Central Banking magazine recently published its first survey of central bank digital currencies (CBDC). It explored numerous design features and found that a token-based model is the most popular (58%) where the currency would be stored in a digital wallet. That’s in contrast to an account-based design.
One of the respondents noted that their selection of token-based was because they wanted the CBDC to resemble cash rather than a bank deposit. A key issue with CBDC design is that in each country the local policy requirements will drive the design.
Some central banks seek to address the already reduced cash usage and broaden payment options currently concentrated with a few private players. On the flip side, some want to encourage less dependence on cash because of cost or physical distribution challenges such as in the Caribbean islands. Together these were motivations for just 17% of those surveyed, but still the biggest driver.
Three purposes had equal second highest scores: financial inclusion, to drive innovation and payments efficiency. As a result of the different policy objectives, very few CBDCs will look alike. The BIS recently published a paper about some of the design considerations.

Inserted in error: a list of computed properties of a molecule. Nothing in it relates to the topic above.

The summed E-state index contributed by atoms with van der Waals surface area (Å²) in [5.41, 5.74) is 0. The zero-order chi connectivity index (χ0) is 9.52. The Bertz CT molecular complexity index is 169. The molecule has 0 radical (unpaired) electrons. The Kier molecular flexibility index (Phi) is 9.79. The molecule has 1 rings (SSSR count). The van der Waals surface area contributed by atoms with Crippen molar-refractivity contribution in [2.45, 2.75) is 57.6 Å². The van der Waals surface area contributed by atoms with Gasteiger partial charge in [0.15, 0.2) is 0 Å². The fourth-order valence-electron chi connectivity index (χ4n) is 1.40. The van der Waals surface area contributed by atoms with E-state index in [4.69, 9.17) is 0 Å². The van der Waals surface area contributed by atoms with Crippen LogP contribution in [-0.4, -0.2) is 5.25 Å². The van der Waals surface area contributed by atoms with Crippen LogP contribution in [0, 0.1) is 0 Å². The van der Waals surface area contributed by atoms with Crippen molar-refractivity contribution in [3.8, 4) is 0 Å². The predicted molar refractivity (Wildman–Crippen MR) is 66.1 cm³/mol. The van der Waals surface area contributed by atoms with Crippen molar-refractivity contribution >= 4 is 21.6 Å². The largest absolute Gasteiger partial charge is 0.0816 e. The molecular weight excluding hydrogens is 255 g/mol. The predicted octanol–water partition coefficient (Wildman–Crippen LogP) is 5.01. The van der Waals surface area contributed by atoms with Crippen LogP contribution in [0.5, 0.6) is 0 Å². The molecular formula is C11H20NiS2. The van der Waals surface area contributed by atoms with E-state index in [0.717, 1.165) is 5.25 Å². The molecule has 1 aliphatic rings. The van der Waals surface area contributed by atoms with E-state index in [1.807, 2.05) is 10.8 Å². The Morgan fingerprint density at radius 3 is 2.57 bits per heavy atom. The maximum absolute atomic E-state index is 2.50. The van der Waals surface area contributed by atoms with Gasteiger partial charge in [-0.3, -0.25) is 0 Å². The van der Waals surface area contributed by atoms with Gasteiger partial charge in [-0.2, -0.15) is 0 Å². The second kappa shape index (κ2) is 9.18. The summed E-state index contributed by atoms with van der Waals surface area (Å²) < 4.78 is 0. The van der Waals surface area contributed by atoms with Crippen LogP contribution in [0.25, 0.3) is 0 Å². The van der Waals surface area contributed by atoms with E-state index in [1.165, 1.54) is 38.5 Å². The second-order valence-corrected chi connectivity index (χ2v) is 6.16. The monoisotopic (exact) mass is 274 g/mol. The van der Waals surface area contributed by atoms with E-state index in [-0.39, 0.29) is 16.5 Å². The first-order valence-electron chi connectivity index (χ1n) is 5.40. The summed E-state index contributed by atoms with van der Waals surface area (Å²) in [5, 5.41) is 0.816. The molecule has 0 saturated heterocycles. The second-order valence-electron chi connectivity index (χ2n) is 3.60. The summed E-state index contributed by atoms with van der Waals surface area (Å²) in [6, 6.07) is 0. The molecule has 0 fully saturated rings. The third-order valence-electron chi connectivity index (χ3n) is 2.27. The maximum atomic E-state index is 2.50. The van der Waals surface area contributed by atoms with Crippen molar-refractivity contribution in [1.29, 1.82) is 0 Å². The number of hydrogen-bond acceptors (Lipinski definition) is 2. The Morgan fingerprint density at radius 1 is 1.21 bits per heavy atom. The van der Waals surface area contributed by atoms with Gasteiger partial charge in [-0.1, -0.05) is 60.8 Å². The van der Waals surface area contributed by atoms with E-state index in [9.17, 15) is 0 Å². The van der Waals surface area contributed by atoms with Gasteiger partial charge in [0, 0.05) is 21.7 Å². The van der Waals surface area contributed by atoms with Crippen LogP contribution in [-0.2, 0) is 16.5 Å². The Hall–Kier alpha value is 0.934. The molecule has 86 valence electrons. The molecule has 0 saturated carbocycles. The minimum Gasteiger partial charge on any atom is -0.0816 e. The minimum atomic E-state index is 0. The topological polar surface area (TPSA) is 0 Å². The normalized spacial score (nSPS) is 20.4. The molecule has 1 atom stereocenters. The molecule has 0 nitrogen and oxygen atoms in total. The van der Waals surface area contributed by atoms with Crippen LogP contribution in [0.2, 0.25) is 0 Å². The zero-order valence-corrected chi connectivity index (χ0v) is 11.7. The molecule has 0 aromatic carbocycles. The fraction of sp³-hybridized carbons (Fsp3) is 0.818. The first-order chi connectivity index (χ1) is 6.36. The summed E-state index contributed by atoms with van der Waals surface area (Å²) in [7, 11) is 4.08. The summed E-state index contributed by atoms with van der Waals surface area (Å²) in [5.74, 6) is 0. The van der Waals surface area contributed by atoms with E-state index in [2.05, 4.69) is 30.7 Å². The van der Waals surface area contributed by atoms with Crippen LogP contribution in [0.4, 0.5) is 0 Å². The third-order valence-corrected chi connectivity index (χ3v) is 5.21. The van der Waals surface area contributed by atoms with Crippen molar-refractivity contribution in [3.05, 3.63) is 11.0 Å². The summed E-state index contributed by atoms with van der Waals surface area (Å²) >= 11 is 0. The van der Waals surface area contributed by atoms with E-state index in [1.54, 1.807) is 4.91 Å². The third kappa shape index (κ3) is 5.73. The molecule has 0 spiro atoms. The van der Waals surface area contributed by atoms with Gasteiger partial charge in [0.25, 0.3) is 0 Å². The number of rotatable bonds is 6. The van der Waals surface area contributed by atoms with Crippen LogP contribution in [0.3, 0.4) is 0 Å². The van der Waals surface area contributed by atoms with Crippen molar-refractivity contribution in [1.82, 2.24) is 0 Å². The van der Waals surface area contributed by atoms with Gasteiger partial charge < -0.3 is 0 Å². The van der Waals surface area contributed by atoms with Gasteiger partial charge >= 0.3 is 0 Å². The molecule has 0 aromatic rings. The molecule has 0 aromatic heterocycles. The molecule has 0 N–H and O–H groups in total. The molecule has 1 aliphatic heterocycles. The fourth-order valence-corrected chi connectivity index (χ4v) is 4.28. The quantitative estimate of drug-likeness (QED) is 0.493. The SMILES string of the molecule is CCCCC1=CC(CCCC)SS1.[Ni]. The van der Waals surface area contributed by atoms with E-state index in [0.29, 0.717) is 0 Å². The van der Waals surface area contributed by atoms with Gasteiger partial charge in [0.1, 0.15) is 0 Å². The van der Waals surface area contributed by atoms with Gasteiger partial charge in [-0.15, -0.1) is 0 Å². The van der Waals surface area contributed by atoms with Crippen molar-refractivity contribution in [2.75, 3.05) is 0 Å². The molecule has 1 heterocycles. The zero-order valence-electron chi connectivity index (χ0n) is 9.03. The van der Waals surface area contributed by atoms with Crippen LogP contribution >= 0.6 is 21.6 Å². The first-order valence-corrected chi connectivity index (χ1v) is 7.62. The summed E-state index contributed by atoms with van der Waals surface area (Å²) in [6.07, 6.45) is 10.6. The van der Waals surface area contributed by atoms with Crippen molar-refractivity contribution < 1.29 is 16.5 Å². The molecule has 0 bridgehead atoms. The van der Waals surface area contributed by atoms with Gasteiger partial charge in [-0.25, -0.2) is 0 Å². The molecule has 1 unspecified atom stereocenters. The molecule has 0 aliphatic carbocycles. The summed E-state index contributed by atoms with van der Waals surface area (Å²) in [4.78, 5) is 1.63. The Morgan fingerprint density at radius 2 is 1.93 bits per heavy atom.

Tokenized money is very useful for on-chain blockchain payments. While the volumes of blockchain transactions are still relatively low, some of the major blockchain projects being implemented by financial institutions are eyeing the use of central bank money. That would require a wholesale digital currency as opposed to a consumer focused retail one. The survey found that the current emphasis was on retail digital currency (70%).
Tokenization is well suited to distributed ledger technology (DLT), but as China has shown, it’s quite feasible to issue a tokenized CBDC without using DLT. The survey distinguished between DLT and blockchain, where we believe they mean public blockchain (we use the terms interchangeably). 71% said they would consider using DLT. Only one said they’d consider blockchain.
In terms of concerns, the top worry by far was security and privacy at 30%, followed by disintermediation of commercial banks (20%). On a similar tangent, regulatory issues are the biggest barrier to adoption, followed by unproven technology.
As many as 65% of the banks surveyed are exploring CBDC, but most were at the initial research phase (57%). Some (25% of those exploring) have developed proofs of concept and roughly 13% have proceeded to pilots. It’s unclear whether these are the same 13% that said CBDC is a top five strategic priority in the next two years.
It’s important to note that the survey was conducted in February, when the COVID-19 outbreak was still concentrated in the East. The survey covered 46 central banks across the globe, with the largest regional representation from Europe with 19 respondents.